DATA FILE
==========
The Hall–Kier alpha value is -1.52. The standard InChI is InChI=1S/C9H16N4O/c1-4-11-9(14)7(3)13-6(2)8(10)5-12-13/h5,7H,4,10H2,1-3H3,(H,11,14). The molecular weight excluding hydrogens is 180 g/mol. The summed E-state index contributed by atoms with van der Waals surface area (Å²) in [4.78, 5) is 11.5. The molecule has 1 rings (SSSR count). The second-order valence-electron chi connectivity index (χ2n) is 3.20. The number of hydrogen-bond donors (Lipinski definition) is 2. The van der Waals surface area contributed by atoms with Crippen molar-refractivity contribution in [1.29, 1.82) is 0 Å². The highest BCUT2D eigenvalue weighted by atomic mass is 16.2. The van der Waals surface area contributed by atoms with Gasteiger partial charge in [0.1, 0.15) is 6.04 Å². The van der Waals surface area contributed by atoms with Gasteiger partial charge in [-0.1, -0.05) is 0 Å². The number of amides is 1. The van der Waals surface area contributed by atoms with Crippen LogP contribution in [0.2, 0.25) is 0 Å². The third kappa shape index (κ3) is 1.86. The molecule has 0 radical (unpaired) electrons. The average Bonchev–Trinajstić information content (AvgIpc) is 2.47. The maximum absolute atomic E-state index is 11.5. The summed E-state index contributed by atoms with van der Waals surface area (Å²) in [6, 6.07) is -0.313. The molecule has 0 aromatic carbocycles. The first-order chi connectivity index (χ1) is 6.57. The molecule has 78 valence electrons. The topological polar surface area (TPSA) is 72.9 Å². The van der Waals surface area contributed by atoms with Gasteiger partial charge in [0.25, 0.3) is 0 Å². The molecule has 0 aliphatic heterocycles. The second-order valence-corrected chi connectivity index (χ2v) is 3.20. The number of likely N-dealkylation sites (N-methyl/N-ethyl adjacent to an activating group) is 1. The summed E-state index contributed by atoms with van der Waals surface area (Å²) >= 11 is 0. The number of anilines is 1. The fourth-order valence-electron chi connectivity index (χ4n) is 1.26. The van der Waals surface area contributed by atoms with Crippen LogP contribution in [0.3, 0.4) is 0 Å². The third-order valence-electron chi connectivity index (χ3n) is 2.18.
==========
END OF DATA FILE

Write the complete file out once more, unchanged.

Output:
The Hall–Kier alpha value is -1.52. The standard InChI is InChI=1S/C9H16N4O/c1-4-11-9(14)7(3)13-6(2)8(10)5-12-13/h5,7H,4,10H2,1-3H3,(H,11,14). The molecular weight excluding hydrogens is 180 g/mol. The summed E-state index contributed by atoms with van der Waals surface area (Å²) in [4.78, 5) is 11.5. The molecule has 1 rings (SSSR count). The second-order valence-electron chi connectivity index (χ2n) is 3.20. The number of hydrogen-bond donors (Lipinski definition) is 2. The van der Waals surface area contributed by atoms with Crippen molar-refractivity contribution in [1.29, 1.82) is 0 Å². The highest BCUT2D eigenvalue weighted by atomic mass is 16.2. The van der Waals surface area contributed by atoms with Gasteiger partial charge in [0.1, 0.15) is 6.04 Å². The van der Waals surface area contributed by atoms with Gasteiger partial charge in [-0.1, -0.05) is 0 Å². The number of amides is 1. The van der Waals surface area contributed by atoms with Crippen LogP contribution in [0.2, 0.25) is 0 Å². The third kappa shape index (κ3) is 1.86. The molecule has 0 radical (unpaired) electrons. The average Bonchev–Trinajstić information content (AvgIpc) is 2.47. The maximum absolute atomic E-state index is 11.5. The summed E-state index contributed by atoms with van der Waals surface area (Å²) in [6, 6.07) is -0.313. The molecule has 0 aromatic carbocycles. The first-order chi connectivity index (χ1) is 6.57. The molecule has 78 valence electrons. The topological polar surface area (TPSA) is 72.9 Å². The van der Waals surface area contributed by atoms with Gasteiger partial charge in [0.25, 0.3) is 0 Å². The molecule has 0 aliphatic heterocycles. The second-order valence-corrected chi connectivity index (χ2v) is 3.20. The number of likely N-dealkylation sites (N-methyl/N-ethyl adjacent to an activating group) is 1. The summed E-state index contributed by atoms with van der Waals surface area (Å²) >= 11 is 0. The number of anilines is 1. The fourth-order valence-electron chi connectivity index (χ4n) is 1.26. The van der Waals surface area contributed by atoms with Crippen LogP contribution in [0.3, 0.4) is 0 Å². The third-order valence-electron chi connectivity index (χ3n) is 2.18.